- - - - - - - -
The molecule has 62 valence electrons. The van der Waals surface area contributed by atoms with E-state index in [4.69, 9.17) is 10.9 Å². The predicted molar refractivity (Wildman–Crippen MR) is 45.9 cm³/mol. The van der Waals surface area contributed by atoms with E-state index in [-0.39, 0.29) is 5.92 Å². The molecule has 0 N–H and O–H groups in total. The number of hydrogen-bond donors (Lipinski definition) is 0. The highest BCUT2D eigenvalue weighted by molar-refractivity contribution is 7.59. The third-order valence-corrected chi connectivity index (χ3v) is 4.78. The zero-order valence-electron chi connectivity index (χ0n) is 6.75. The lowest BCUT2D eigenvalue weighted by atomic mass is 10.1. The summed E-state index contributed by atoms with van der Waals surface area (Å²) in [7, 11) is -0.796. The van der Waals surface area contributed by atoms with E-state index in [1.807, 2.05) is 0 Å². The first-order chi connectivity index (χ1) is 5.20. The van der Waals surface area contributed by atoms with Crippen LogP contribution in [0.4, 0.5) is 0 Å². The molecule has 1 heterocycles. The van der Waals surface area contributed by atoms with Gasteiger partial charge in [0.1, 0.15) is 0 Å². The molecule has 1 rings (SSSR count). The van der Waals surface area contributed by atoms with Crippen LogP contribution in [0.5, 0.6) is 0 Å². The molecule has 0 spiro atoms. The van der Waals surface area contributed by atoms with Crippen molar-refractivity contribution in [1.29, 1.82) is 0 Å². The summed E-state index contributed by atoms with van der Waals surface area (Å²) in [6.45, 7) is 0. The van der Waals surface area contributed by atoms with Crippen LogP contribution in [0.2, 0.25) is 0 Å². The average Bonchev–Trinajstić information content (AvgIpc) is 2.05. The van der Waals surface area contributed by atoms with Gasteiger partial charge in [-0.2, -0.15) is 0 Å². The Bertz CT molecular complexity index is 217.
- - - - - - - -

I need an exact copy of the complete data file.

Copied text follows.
The molecule has 62 valence electrons. The van der Waals surface area contributed by atoms with E-state index in [4.69, 9.17) is 10.9 Å². The predicted molar refractivity (Wildman–Crippen MR) is 45.9 cm³/mol. The van der Waals surface area contributed by atoms with E-state index in [-0.39, 0.29) is 5.92 Å². The molecule has 0 N–H and O–H groups in total. The number of hydrogen-bond donors (Lipinski definition) is 0. The highest BCUT2D eigenvalue weighted by molar-refractivity contribution is 7.59. The third-order valence-corrected chi connectivity index (χ3v) is 4.78. The zero-order valence-electron chi connectivity index (χ0n) is 6.75. The lowest BCUT2D eigenvalue weighted by atomic mass is 10.1. The summed E-state index contributed by atoms with van der Waals surface area (Å²) in [7, 11) is -0.796. The van der Waals surface area contributed by atoms with E-state index in [1.807, 2.05) is 0 Å². The first-order chi connectivity index (χ1) is 5.20. The van der Waals surface area contributed by atoms with Crippen LogP contribution in [0.4, 0.5) is 0 Å². The molecule has 1 heterocycles. The van der Waals surface area contributed by atoms with Gasteiger partial charge in [0.1, 0.15) is 0 Å². The molecule has 1 rings (SSSR count). The van der Waals surface area contributed by atoms with Crippen LogP contribution in [0.5, 0.6) is 0 Å². The molecule has 0 spiro atoms. The van der Waals surface area contributed by atoms with Crippen molar-refractivity contribution in [1.29, 1.82) is 0 Å². The summed E-state index contributed by atoms with van der Waals surface area (Å²) in [6.45, 7) is 0. The van der Waals surface area contributed by atoms with Crippen LogP contribution in [0.2, 0.25) is 0 Å². The average Bonchev–Trinajstić information content (AvgIpc) is 2.05. The van der Waals surface area contributed by atoms with Gasteiger partial charge in [-0.2, -0.15) is 0 Å². The Bertz CT molecular complexity index is 217.